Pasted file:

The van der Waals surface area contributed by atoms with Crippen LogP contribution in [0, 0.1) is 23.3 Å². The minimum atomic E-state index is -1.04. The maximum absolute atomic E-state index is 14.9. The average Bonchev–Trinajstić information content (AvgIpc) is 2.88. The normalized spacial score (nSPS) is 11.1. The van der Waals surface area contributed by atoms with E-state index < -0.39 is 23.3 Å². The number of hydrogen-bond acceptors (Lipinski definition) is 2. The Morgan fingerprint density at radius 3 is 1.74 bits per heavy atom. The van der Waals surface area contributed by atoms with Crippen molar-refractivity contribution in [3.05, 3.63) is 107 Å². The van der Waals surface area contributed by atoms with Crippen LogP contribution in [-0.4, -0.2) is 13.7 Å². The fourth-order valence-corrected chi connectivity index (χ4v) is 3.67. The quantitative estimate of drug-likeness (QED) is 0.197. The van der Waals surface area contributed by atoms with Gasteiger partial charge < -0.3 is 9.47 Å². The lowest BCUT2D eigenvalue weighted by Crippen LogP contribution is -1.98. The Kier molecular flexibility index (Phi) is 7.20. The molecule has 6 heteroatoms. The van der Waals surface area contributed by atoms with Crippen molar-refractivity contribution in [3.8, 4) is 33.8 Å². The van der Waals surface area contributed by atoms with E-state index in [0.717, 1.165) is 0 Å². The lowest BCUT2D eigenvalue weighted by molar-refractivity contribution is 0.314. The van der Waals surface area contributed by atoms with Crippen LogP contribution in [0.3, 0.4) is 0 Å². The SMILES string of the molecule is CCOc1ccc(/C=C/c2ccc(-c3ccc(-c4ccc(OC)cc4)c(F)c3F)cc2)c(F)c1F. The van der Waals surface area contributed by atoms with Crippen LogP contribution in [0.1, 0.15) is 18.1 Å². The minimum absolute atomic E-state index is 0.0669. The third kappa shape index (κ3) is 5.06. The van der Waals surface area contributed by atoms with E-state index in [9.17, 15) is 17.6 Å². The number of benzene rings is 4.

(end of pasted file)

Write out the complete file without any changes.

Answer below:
The van der Waals surface area contributed by atoms with Crippen LogP contribution in [0, 0.1) is 23.3 Å². The minimum atomic E-state index is -1.04. The maximum absolute atomic E-state index is 14.9. The average Bonchev–Trinajstić information content (AvgIpc) is 2.88. The normalized spacial score (nSPS) is 11.1. The van der Waals surface area contributed by atoms with E-state index < -0.39 is 23.3 Å². The number of hydrogen-bond acceptors (Lipinski definition) is 2. The Morgan fingerprint density at radius 3 is 1.74 bits per heavy atom. The van der Waals surface area contributed by atoms with Crippen molar-refractivity contribution in [3.05, 3.63) is 107 Å². The van der Waals surface area contributed by atoms with Crippen LogP contribution in [-0.4, -0.2) is 13.7 Å². The fourth-order valence-corrected chi connectivity index (χ4v) is 3.67. The quantitative estimate of drug-likeness (QED) is 0.197. The van der Waals surface area contributed by atoms with Gasteiger partial charge < -0.3 is 9.47 Å². The lowest BCUT2D eigenvalue weighted by Crippen LogP contribution is -1.98. The Kier molecular flexibility index (Phi) is 7.20. The molecule has 6 heteroatoms. The van der Waals surface area contributed by atoms with Crippen molar-refractivity contribution in [3.8, 4) is 33.8 Å². The van der Waals surface area contributed by atoms with E-state index in [0.717, 1.165) is 0 Å². The lowest BCUT2D eigenvalue weighted by molar-refractivity contribution is 0.314. The van der Waals surface area contributed by atoms with Crippen LogP contribution in [0.3, 0.4) is 0 Å². The SMILES string of the molecule is CCOc1ccc(/C=C/c2ccc(-c3ccc(-c4ccc(OC)cc4)c(F)c3F)cc2)c(F)c1F. The van der Waals surface area contributed by atoms with Crippen LogP contribution in [0.1, 0.15) is 18.1 Å². The minimum absolute atomic E-state index is 0.0669. The third kappa shape index (κ3) is 5.06. The van der Waals surface area contributed by atoms with E-state index in [9.17, 15) is 17.6 Å². The number of benzene rings is 4.